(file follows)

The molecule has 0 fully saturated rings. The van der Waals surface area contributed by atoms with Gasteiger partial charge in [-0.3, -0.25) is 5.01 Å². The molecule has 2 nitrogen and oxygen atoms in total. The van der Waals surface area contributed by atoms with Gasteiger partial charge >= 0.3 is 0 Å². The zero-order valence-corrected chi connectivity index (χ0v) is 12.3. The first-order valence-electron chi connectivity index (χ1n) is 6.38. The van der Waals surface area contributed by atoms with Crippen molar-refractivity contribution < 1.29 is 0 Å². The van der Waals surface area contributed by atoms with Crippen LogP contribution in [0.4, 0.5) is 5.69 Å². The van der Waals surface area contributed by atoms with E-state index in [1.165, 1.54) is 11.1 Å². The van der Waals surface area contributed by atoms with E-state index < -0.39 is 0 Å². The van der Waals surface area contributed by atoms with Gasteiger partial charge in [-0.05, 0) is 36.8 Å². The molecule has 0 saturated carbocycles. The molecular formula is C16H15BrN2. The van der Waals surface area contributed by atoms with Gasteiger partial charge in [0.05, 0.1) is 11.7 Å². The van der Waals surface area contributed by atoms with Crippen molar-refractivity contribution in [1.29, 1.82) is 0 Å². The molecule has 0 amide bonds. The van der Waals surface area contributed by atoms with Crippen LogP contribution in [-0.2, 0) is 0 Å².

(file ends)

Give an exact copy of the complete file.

The molecule has 0 fully saturated rings. The van der Waals surface area contributed by atoms with Gasteiger partial charge in [-0.3, -0.25) is 5.01 Å². The molecule has 2 nitrogen and oxygen atoms in total. The van der Waals surface area contributed by atoms with Gasteiger partial charge >= 0.3 is 0 Å². The zero-order valence-corrected chi connectivity index (χ0v) is 12.3. The first-order valence-electron chi connectivity index (χ1n) is 6.38. The van der Waals surface area contributed by atoms with Crippen molar-refractivity contribution < 1.29 is 0 Å². The van der Waals surface area contributed by atoms with Crippen LogP contribution in [0.4, 0.5) is 5.69 Å². The van der Waals surface area contributed by atoms with E-state index in [1.165, 1.54) is 11.1 Å². The van der Waals surface area contributed by atoms with E-state index < -0.39 is 0 Å². The van der Waals surface area contributed by atoms with Gasteiger partial charge in [-0.05, 0) is 36.8 Å². The molecule has 0 saturated carbocycles. The molecular formula is C16H15BrN2. The van der Waals surface area contributed by atoms with Gasteiger partial charge in [0.05, 0.1) is 11.7 Å². The van der Waals surface area contributed by atoms with Crippen molar-refractivity contribution in [1.29, 1.82) is 0 Å². The molecule has 0 amide bonds. The van der Waals surface area contributed by atoms with Crippen LogP contribution in [-0.2, 0) is 0 Å².